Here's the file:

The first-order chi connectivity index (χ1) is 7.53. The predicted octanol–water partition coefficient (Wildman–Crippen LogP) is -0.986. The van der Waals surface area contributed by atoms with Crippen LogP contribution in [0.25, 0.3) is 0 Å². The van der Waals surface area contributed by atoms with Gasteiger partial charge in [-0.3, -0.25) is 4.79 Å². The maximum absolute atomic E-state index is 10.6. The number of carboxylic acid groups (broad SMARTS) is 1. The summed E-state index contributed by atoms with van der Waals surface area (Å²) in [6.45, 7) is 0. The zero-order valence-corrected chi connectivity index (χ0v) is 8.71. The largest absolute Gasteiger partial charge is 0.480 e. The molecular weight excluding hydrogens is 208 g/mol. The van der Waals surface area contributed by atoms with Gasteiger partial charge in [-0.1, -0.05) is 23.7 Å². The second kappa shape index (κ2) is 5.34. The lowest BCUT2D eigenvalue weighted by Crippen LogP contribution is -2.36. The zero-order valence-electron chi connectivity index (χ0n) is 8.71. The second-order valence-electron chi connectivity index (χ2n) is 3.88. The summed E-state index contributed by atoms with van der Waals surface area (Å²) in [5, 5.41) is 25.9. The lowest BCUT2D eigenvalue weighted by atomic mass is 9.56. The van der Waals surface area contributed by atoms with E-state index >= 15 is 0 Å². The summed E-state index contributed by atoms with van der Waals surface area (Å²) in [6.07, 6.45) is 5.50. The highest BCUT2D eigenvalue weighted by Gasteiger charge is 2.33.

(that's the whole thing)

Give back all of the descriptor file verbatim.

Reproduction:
The first-order chi connectivity index (χ1) is 7.53. The predicted octanol–water partition coefficient (Wildman–Crippen LogP) is -0.986. The van der Waals surface area contributed by atoms with Crippen LogP contribution in [0.25, 0.3) is 0 Å². The van der Waals surface area contributed by atoms with Gasteiger partial charge in [-0.3, -0.25) is 4.79 Å². The maximum absolute atomic E-state index is 10.6. The number of carboxylic acid groups (broad SMARTS) is 1. The summed E-state index contributed by atoms with van der Waals surface area (Å²) in [6.45, 7) is 0. The zero-order valence-corrected chi connectivity index (χ0v) is 8.71. The largest absolute Gasteiger partial charge is 0.480 e. The molecular weight excluding hydrogens is 208 g/mol. The van der Waals surface area contributed by atoms with Gasteiger partial charge in [-0.1, -0.05) is 23.7 Å². The second kappa shape index (κ2) is 5.34. The lowest BCUT2D eigenvalue weighted by Crippen LogP contribution is -2.36. The zero-order valence-electron chi connectivity index (χ0n) is 8.71. The second-order valence-electron chi connectivity index (χ2n) is 3.88. The summed E-state index contributed by atoms with van der Waals surface area (Å²) in [5, 5.41) is 25.9. The lowest BCUT2D eigenvalue weighted by atomic mass is 9.56. The van der Waals surface area contributed by atoms with E-state index >= 15 is 0 Å². The summed E-state index contributed by atoms with van der Waals surface area (Å²) in [6.07, 6.45) is 5.50. The highest BCUT2D eigenvalue weighted by Gasteiger charge is 2.33.